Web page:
Death toll in Nigeria’s meningitis outbreak some four months ago has climbed to 813 since last week’s reported 745 deaths.
The new figure was disclosed by Health Minister Isaac Adewole on Wednesday after a cabinet meeting in Abuja, local media report.
He acknowledged that there is a decline in the number of deaths and expressed confidence that the epidemic will end in the next weeks.
Over 8,000 suspected cases of the disease have been reported across the country over the past five months, some 93 percent of which occurred in five northern states (Zamfara, Sokoto, Katsina, Niger and Kebbi), a statement said.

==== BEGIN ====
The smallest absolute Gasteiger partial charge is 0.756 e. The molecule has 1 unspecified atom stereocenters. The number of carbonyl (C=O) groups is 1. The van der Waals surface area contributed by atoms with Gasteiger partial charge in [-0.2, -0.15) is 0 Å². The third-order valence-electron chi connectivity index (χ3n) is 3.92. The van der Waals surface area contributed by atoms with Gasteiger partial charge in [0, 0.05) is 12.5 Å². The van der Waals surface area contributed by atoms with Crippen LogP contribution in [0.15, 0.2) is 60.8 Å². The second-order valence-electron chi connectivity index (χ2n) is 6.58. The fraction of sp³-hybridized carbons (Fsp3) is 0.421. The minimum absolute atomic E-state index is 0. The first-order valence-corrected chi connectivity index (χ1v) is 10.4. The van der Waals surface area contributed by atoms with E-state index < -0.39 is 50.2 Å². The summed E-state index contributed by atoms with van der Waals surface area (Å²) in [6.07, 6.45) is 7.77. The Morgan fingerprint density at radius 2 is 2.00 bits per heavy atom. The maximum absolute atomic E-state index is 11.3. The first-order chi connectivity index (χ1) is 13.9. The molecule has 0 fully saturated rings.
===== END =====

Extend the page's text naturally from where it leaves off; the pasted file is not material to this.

Meningitis is caused by different types of bacteria, six of which can cause epidemics.
It is transmitted between people through coughs and sneezes and facilitated by cramped living conditions and close contact.
The illness causes acute inflammation of the outer layers of the brain and spinal cord, with the most common symptoms being fever, headache and neck stiffness.
Nigeria lies in the so-called “meningitis belt” of sub-Saharan Africa, stretching from Senegal in the west to Ethiopia in the east, where outbreaks of the disease are a regular occurrence.